Another form of words which I sometimes revert to when I am trying to extend my sympathies to people who have lost dear friends and family members are the words of Kahlil Gibran and I will finish with these, “When you are sorrowful, look again in your heart, and you shall see that in truth you are weeping for that which has been your delight.” My deepest sympathy to John’s family. May he rest in peace.

5:05 pm

Photo of Michael CreedMichael Creed (Cork North West, Fine Gael)
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I rise to offer my sympathies and those of the Fine Gael organisation in Cork North-West to Finola, her children, our colleague Richard and his sister Mary on the passing of John Bruton.

I was privileged to be elected to this House in the late 1980s. For those Members who are familiar with GAA lore, it was a time of great competitiveness between Cork and Meath. This had nothing to do with the fact Cork jersey was sponsored by Barry's Tea. The pitch was dominated by colossuses like Shane Cassells, Mick Lyons, Gerry McEntee and a host of others who the previous year had beaten Cork into submission in the all-Ireland final. I remember coming up here and thinking, “My God, not only are they colossuses on the playing pitch, but they have people like John Bruton on the political landscape”. John was the equivalent of a sporting colossus in a political context. We rebalanced the political landscape in 1989 and 1990, making up for previous losses, but in the intervening years, as has been enunciated by previous speakers, John's political legacy flowered. His achievements are remarkable. I do not intend to dwell on them other than to say that given the fact he was a man of faith and is now contemplating a life in the hereafter, I am sure he has a wry smile on his face listening to all the contributions eulogising his fantastic contributions and recalling, at the same time, the torment we put him through within the Fine Gael Parliamentary Party in our rooms on occasions. All of that is passed.

This is a sad day for the Bruton family, for the Fine Gael family and a sad day for politics, because John epitomised all that was best about public representation and the honour it is. He certainly never lost sight of the basic tenet of the connection between the elected and the electorate and that is a salutary lesson for all of us no matter where we are on the political landscape.

To our colleague Richard, our sincere sympathy. John was obviously a public figure, but to his family he was much more than that - a brother, a father, a grandfather, a husband. Those are the things the family will deal with in the coming days and the hole that is left after his passing. We wish Richard and all the Bruton family the strength and forbearance to carry that cross in the days ahead. May the good memories of John's contribution locally, nationally and globally sustain you in the days ahead.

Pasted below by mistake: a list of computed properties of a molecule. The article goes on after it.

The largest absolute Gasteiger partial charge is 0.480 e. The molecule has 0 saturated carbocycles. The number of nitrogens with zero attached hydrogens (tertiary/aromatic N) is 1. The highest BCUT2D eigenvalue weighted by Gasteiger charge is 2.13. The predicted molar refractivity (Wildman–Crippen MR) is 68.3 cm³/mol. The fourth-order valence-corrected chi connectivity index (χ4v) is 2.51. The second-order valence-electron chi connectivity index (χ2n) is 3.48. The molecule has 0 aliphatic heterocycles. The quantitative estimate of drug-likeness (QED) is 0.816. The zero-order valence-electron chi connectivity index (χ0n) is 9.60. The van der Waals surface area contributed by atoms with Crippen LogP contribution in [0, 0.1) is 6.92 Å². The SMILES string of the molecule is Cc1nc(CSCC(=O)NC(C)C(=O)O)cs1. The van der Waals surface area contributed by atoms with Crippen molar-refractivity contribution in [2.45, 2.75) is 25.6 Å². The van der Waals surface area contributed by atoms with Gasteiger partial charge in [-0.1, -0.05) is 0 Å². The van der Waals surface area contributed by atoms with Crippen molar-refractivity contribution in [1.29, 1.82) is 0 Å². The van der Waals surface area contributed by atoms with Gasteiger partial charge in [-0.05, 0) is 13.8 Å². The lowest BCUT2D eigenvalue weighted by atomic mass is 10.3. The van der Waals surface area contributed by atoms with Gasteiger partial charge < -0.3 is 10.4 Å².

Photo of Patrick O'DonovanPatrick O'Donovan (Limerick County, Fine Gael)
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On my behalf and on that of my family and the Fine Gael organisation in County Limerick, I offer sympathy to Finola Bruton, John's children, his sister Mary and our colleague Richard.

I was struck by Deputy Creed's commentary about the torment our parliamentary party put John Bruton. I joined Fine Gale in the early 1990s, along with people like Deputy Phelan, the Taoiseach, Deputy Denis Naughten and a few others. At a conference in UCD one time, John Bruton said to us "Cause me difficulty", and, by God, we caused him plenty of it. It was a time when young people involved in politics was extremely engaged, to be quite honest. The party had just gone back into government and all of a sudden these young whippersnappers who were in college were causing him, as Taoiseach, and his ministerial colleagues more than their fair share of difficulty. He came to meet us at one stage in UCC because we had had great ideas in the previous couple of months about what difficulty we were going to cause for the party at national level and for the Government. Little did I know these kinds of things would come back to haunt people like me. He took us aside at the time and said, "When I told you to cause me difficulty, I did not quite mean this much difficulty”. However, he meant it in the spirit that it was said. John was somebody who, as many previous speakers have said, advanced the cause of younger people in the party.